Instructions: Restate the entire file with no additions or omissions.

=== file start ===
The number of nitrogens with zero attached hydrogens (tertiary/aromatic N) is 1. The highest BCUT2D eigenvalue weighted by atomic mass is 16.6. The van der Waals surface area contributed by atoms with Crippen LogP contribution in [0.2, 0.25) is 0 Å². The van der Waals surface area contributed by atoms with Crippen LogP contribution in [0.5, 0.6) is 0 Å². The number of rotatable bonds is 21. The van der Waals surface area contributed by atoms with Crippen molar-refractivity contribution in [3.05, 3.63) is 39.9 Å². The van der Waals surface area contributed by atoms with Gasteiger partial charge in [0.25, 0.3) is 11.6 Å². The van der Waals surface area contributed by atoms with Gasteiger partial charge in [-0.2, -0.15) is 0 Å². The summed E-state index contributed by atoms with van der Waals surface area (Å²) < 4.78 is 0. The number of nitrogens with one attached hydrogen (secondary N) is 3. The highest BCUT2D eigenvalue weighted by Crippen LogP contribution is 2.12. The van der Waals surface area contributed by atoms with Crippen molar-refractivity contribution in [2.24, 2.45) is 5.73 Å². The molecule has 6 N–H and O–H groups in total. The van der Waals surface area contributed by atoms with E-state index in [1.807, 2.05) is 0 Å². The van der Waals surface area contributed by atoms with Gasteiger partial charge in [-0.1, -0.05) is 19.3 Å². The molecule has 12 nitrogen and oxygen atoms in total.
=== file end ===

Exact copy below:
The number of nitrogens with zero attached hydrogens (tertiary/aromatic N) is 1. The highest BCUT2D eigenvalue weighted by atomic mass is 16.6. The van der Waals surface area contributed by atoms with Crippen LogP contribution in [0.2, 0.25) is 0 Å². The van der Waals surface area contributed by atoms with Crippen LogP contribution in [0.5, 0.6) is 0 Å². The number of rotatable bonds is 21. The van der Waals surface area contributed by atoms with Crippen molar-refractivity contribution in [3.05, 3.63) is 39.9 Å². The van der Waals surface area contributed by atoms with Gasteiger partial charge in [0.25, 0.3) is 11.6 Å². The van der Waals surface area contributed by atoms with Gasteiger partial charge in [-0.2, -0.15) is 0 Å². The summed E-state index contributed by atoms with van der Waals surface area (Å²) < 4.78 is 0. The number of nitrogens with one attached hydrogen (secondary N) is 3. The highest BCUT2D eigenvalue weighted by Crippen LogP contribution is 2.12. The van der Waals surface area contributed by atoms with Crippen molar-refractivity contribution in [2.24, 2.45) is 5.73 Å². The molecule has 6 N–H and O–H groups in total. The van der Waals surface area contributed by atoms with E-state index in [1.807, 2.05) is 0 Å². The van der Waals surface area contributed by atoms with Gasteiger partial charge in [-0.1, -0.05) is 19.3 Å². The molecule has 12 nitrogen and oxygen atoms in total.